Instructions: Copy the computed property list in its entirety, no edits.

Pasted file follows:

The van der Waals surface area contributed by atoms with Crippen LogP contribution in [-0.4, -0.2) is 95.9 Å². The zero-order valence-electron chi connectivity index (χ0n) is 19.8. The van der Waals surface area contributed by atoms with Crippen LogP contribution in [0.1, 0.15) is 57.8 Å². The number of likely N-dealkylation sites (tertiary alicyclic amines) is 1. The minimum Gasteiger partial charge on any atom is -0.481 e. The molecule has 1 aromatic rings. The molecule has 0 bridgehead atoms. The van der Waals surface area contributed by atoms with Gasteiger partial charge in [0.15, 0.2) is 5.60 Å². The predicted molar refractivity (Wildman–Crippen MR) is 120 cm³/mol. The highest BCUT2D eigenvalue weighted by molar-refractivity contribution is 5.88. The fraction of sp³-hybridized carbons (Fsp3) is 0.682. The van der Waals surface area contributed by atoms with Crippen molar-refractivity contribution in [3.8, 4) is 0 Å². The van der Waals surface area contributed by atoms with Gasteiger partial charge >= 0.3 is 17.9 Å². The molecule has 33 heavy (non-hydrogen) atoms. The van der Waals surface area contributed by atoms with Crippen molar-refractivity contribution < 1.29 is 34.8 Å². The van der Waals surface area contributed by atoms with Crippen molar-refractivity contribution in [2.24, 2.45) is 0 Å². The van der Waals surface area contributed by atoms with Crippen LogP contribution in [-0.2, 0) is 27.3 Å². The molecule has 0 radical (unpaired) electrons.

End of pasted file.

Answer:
The van der Waals surface area contributed by atoms with Crippen LogP contribution in [-0.4, -0.2) is 95.9 Å². The zero-order valence-electron chi connectivity index (χ0n) is 19.8. The van der Waals surface area contributed by atoms with Crippen LogP contribution in [0.1, 0.15) is 57.8 Å². The number of likely N-dealkylation sites (tertiary alicyclic amines) is 1. The minimum Gasteiger partial charge on any atom is -0.481 e. The molecule has 1 aromatic rings. The molecule has 0 bridgehead atoms. The van der Waals surface area contributed by atoms with Gasteiger partial charge in [0.15, 0.2) is 5.60 Å². The predicted molar refractivity (Wildman–Crippen MR) is 120 cm³/mol. The highest BCUT2D eigenvalue weighted by molar-refractivity contribution is 5.88. The fraction of sp³-hybridized carbons (Fsp3) is 0.682. The van der Waals surface area contributed by atoms with Crippen molar-refractivity contribution in [3.8, 4) is 0 Å². The van der Waals surface area contributed by atoms with Gasteiger partial charge >= 0.3 is 17.9 Å². The molecule has 33 heavy (non-hydrogen) atoms. The van der Waals surface area contributed by atoms with Crippen molar-refractivity contribution < 1.29 is 34.8 Å². The van der Waals surface area contributed by atoms with Crippen molar-refractivity contribution in [2.24, 2.45) is 0 Å². The van der Waals surface area contributed by atoms with Crippen LogP contribution in [-0.2, 0) is 27.3 Å². The molecule has 0 radical (unpaired) electrons.